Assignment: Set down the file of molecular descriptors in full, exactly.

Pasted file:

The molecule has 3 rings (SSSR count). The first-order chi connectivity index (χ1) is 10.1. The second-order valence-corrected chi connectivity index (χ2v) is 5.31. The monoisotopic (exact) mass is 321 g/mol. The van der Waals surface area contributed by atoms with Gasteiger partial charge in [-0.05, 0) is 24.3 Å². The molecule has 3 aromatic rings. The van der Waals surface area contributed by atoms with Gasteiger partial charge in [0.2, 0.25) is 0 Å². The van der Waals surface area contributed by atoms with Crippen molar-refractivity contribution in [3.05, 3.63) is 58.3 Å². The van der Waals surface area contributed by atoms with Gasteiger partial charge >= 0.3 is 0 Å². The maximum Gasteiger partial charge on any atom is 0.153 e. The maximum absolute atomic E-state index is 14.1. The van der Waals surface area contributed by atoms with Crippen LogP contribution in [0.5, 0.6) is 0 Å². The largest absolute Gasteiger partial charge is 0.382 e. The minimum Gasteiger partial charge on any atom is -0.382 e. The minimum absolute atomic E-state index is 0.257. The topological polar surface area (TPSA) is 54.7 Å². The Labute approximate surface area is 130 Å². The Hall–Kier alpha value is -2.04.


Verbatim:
The molecule has 3 rings (SSSR count). The first-order chi connectivity index (χ1) is 10.1. The second-order valence-corrected chi connectivity index (χ2v) is 5.31. The monoisotopic (exact) mass is 321 g/mol. The van der Waals surface area contributed by atoms with Gasteiger partial charge in [-0.05, 0) is 24.3 Å². The molecule has 3 aromatic rings. The van der Waals surface area contributed by atoms with Gasteiger partial charge in [0.2, 0.25) is 0 Å². The van der Waals surface area contributed by atoms with Crippen molar-refractivity contribution in [3.05, 3.63) is 58.3 Å². The van der Waals surface area contributed by atoms with Gasteiger partial charge >= 0.3 is 0 Å². The maximum Gasteiger partial charge on any atom is 0.153 e. The maximum absolute atomic E-state index is 14.1. The van der Waals surface area contributed by atoms with Crippen LogP contribution in [0.5, 0.6) is 0 Å². The largest absolute Gasteiger partial charge is 0.382 e. The minimum Gasteiger partial charge on any atom is -0.382 e. The minimum absolute atomic E-state index is 0.257. The topological polar surface area (TPSA) is 54.7 Å². The Labute approximate surface area is 130 Å². The Hall–Kier alpha value is -2.04.